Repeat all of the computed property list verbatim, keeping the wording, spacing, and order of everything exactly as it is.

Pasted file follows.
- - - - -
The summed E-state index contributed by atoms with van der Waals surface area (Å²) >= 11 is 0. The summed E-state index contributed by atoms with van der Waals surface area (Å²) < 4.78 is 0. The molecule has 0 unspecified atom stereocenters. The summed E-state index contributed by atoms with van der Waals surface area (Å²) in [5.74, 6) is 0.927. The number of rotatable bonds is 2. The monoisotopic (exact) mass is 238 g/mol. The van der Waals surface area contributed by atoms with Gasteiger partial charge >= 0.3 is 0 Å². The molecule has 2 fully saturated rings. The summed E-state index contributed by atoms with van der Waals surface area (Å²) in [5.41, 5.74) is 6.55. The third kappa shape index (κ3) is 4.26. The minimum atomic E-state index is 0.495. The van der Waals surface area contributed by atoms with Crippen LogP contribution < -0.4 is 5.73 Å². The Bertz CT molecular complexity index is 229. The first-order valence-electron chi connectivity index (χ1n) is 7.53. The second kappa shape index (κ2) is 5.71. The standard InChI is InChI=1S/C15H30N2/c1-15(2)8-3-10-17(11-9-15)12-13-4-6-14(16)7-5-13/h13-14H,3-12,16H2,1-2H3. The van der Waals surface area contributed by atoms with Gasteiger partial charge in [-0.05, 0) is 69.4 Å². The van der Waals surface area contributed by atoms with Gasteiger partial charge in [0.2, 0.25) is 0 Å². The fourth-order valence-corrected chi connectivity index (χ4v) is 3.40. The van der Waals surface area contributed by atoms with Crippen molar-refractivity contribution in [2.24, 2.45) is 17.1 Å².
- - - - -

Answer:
The summed E-state index contributed by atoms with van der Waals surface area (Å²) >= 11 is 0. The summed E-state index contributed by atoms with van der Waals surface area (Å²) < 4.78 is 0. The molecule has 0 unspecified atom stereocenters. The summed E-state index contributed by atoms with van der Waals surface area (Å²) in [5.74, 6) is 0.927. The number of rotatable bonds is 2. The monoisotopic (exact) mass is 238 g/mol. The van der Waals surface area contributed by atoms with Gasteiger partial charge >= 0.3 is 0 Å². The molecule has 2 fully saturated rings. The summed E-state index contributed by atoms with van der Waals surface area (Å²) in [5.41, 5.74) is 6.55. The third kappa shape index (κ3) is 4.26. The minimum atomic E-state index is 0.495. The van der Waals surface area contributed by atoms with Crippen LogP contribution < -0.4 is 5.73 Å². The Bertz CT molecular complexity index is 229. The first-order valence-electron chi connectivity index (χ1n) is 7.53. The second kappa shape index (κ2) is 5.71. The standard InChI is InChI=1S/C15H30N2/c1-15(2)8-3-10-17(11-9-15)12-13-4-6-14(16)7-5-13/h13-14H,3-12,16H2,1-2H3. The van der Waals surface area contributed by atoms with Gasteiger partial charge in [-0.05, 0) is 69.4 Å². The van der Waals surface area contributed by atoms with Gasteiger partial charge in [0.2, 0.25) is 0 Å². The fourth-order valence-corrected chi connectivity index (χ4v) is 3.40. The van der Waals surface area contributed by atoms with Crippen molar-refractivity contribution in [2.24, 2.45) is 17.1 Å².